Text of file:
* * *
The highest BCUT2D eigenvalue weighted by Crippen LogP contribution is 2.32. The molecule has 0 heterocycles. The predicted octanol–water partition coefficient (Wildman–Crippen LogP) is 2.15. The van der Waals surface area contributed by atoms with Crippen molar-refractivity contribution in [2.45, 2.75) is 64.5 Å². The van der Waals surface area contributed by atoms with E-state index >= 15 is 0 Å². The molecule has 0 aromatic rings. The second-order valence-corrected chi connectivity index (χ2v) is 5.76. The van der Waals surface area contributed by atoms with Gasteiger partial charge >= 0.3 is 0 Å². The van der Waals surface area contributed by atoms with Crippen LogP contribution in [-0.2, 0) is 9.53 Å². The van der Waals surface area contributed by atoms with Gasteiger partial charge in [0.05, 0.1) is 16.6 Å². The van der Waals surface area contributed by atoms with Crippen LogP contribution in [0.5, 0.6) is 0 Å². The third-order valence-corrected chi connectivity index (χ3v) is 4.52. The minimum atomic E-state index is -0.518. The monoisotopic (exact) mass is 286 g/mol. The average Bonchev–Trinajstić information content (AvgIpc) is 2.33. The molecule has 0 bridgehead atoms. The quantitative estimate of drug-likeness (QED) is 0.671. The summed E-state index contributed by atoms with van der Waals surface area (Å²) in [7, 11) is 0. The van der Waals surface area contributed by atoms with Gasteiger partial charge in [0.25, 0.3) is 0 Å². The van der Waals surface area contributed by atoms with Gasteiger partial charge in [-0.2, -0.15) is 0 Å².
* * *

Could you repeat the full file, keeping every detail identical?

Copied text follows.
The highest BCUT2D eigenvalue weighted by Crippen LogP contribution is 2.32. The molecule has 0 heterocycles. The predicted octanol–water partition coefficient (Wildman–Crippen LogP) is 2.15. The van der Waals surface area contributed by atoms with Crippen molar-refractivity contribution in [2.45, 2.75) is 64.5 Å². The van der Waals surface area contributed by atoms with E-state index >= 15 is 0 Å². The molecule has 0 aromatic rings. The second-order valence-corrected chi connectivity index (χ2v) is 5.76. The van der Waals surface area contributed by atoms with Gasteiger partial charge >= 0.3 is 0 Å². The van der Waals surface area contributed by atoms with Crippen LogP contribution in [-0.2, 0) is 9.53 Å². The van der Waals surface area contributed by atoms with Gasteiger partial charge in [0.05, 0.1) is 16.6 Å². The van der Waals surface area contributed by atoms with Crippen LogP contribution in [0.5, 0.6) is 0 Å². The third-order valence-corrected chi connectivity index (χ3v) is 4.52. The minimum atomic E-state index is -0.518. The monoisotopic (exact) mass is 286 g/mol. The average Bonchev–Trinajstić information content (AvgIpc) is 2.33. The molecule has 0 bridgehead atoms. The quantitative estimate of drug-likeness (QED) is 0.671. The summed E-state index contributed by atoms with van der Waals surface area (Å²) in [7, 11) is 0. The van der Waals surface area contributed by atoms with Gasteiger partial charge in [0.25, 0.3) is 0 Å². The van der Waals surface area contributed by atoms with Gasteiger partial charge in [-0.2, -0.15) is 0 Å².